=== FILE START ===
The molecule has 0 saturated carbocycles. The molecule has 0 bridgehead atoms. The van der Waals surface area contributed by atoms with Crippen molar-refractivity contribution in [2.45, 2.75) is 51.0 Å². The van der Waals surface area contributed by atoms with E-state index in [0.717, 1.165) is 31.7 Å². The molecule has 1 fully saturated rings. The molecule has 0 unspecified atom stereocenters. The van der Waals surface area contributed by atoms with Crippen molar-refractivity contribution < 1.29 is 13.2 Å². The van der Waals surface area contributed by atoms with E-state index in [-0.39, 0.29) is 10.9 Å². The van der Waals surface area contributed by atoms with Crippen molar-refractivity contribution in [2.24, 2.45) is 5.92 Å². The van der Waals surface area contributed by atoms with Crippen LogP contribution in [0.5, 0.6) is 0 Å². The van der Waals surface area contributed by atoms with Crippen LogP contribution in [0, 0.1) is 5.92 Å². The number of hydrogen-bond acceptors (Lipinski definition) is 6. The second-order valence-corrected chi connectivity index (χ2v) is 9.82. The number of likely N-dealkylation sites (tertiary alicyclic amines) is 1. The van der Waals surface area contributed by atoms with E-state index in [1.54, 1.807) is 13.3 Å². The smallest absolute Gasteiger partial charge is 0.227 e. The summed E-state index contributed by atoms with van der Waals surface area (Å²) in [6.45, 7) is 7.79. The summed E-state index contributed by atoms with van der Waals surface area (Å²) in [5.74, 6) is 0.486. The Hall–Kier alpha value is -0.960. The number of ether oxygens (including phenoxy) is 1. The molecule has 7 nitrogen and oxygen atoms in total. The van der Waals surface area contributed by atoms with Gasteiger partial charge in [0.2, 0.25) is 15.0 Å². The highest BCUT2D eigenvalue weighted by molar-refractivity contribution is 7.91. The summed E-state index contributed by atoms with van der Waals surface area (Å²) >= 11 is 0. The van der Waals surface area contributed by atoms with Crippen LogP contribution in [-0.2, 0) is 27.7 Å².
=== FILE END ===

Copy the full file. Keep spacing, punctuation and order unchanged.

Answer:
The molecule has 0 saturated carbocycles. The molecule has 0 bridgehead atoms. The van der Waals surface area contributed by atoms with Crippen molar-refractivity contribution in [2.45, 2.75) is 51.0 Å². The van der Waals surface area contributed by atoms with E-state index in [0.717, 1.165) is 31.7 Å². The molecule has 1 fully saturated rings. The molecule has 0 unspecified atom stereocenters. The van der Waals surface area contributed by atoms with Crippen molar-refractivity contribution < 1.29 is 13.2 Å². The van der Waals surface area contributed by atoms with E-state index in [-0.39, 0.29) is 10.9 Å². The van der Waals surface area contributed by atoms with Crippen molar-refractivity contribution in [2.24, 2.45) is 5.92 Å². The van der Waals surface area contributed by atoms with Crippen LogP contribution in [0.5, 0.6) is 0 Å². The van der Waals surface area contributed by atoms with Crippen LogP contribution in [0, 0.1) is 5.92 Å². The number of hydrogen-bond acceptors (Lipinski definition) is 6. The second-order valence-corrected chi connectivity index (χ2v) is 9.82. The number of likely N-dealkylation sites (tertiary alicyclic amines) is 1. The van der Waals surface area contributed by atoms with E-state index in [1.54, 1.807) is 13.3 Å². The smallest absolute Gasteiger partial charge is 0.227 e. The summed E-state index contributed by atoms with van der Waals surface area (Å²) in [6.45, 7) is 7.79. The summed E-state index contributed by atoms with van der Waals surface area (Å²) in [5.74, 6) is 0.486. The Hall–Kier alpha value is -0.960. The number of ether oxygens (including phenoxy) is 1. The molecule has 7 nitrogen and oxygen atoms in total. The van der Waals surface area contributed by atoms with Gasteiger partial charge in [0.2, 0.25) is 15.0 Å². The highest BCUT2D eigenvalue weighted by molar-refractivity contribution is 7.91. The summed E-state index contributed by atoms with van der Waals surface area (Å²) >= 11 is 0. The van der Waals surface area contributed by atoms with Crippen LogP contribution in [-0.2, 0) is 27.7 Å².